Supreme Court allows Texas’ Heartbeat Law to remain in force

By Dave Andrusko

Almost exactly 24 hours after the Supreme Court allowed Texas’s Senate Bill 8 to go into effect, five justices issued a one-paragraph statement just before midnight denying the request of pro-abortion litigants for injunctive relief to block enforcement of the Texas Heartbeat Act. 

Senate Bill 8 prohibits elective abortions after the preborn child’s heartbeat is detectable. Pro-abortionists assert the impact will be to curtail at least 85% of abortions performed in the Lone Star State.  

There were 57,275 abortion performed in Texas in 2019, according to the Texas Department of Health and Human Services.

The per curiam majority—Justices Thomas, Alito, Gorsuch, Kavanaugh, and Barrett—wrote  

To prevail in an application for a stay or an injunction, an applicant must carry the burden of making a “strong showing” that it is “likely to succeed on the merits,” that it will be “irreparably injured absent a stay,” that the balance of the equities favors it, and that a stay is consistent with the public interest.”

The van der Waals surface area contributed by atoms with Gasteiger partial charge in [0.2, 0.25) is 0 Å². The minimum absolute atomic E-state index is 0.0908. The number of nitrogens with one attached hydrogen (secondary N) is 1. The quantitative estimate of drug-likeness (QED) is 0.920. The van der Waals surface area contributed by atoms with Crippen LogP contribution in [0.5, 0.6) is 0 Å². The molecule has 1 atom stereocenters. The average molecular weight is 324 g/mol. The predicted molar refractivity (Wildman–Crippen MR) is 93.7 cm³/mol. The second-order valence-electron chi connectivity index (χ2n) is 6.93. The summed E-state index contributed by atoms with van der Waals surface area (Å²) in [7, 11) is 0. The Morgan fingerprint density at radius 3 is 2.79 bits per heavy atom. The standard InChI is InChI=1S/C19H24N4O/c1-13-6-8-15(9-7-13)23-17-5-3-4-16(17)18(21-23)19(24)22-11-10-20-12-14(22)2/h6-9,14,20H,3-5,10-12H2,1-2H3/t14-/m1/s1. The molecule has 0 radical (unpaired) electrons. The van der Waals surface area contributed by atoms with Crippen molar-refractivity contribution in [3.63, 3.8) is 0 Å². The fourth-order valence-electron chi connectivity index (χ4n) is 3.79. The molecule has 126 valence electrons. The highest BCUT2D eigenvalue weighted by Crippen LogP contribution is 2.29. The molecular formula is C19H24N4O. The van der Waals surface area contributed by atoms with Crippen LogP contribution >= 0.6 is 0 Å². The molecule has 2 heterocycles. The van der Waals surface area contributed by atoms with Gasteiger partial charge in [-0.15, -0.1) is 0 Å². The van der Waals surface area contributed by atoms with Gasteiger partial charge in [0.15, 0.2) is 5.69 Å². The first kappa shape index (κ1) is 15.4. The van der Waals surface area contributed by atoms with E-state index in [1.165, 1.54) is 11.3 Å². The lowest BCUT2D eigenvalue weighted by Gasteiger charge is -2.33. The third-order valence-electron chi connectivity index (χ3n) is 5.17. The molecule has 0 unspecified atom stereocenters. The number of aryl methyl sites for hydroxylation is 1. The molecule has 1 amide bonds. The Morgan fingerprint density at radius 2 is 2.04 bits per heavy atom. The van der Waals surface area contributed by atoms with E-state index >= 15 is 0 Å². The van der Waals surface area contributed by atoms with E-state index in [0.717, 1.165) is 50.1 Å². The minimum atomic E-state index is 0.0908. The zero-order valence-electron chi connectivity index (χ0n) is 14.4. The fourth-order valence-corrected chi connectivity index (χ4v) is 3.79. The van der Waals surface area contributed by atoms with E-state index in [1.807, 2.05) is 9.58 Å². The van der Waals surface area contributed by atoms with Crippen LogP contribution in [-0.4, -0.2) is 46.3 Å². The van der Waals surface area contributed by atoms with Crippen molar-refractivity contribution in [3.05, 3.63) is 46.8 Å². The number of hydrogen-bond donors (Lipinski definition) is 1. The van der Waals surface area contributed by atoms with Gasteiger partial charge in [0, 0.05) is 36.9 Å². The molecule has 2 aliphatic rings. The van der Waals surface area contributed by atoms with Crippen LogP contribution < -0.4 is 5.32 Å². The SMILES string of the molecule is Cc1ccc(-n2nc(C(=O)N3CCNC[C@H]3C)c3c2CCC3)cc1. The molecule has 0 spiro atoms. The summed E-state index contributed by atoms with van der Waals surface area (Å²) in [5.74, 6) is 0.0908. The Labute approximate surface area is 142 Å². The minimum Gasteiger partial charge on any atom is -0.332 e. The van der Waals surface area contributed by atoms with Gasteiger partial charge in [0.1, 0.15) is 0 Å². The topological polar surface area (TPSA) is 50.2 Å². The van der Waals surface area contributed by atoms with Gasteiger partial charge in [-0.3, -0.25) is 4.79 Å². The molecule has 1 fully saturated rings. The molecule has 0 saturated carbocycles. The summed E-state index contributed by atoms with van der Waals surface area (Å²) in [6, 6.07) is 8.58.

While applicants have “raised serious questions regarding the constitutionality of the Texas law at issue,” their “application also presents complex and novel antecedent procedural questions on which they have not carried their burden,” the justices wrote.

After considering several issues, they concluded

[W]e cannot say the applicants have met their burden to prevail in an injunction or stay application. In reaching this conclusion, we stress that we do not purport to resolve definitively any jurisdictional or substantive claim in the applicants’ lawsuit. 

Each of the dissenters— Justices Sotomayor, Breyer, Kagan, and Chief Justice Roberts—issued separate dissents.

Indicative of the almost universally hostile media coverage, the caption on the picture that accompanied the Reuter’s story [] read, “Storm clouds roll in over the U.S. Supreme Court” following its ruling on SB 8.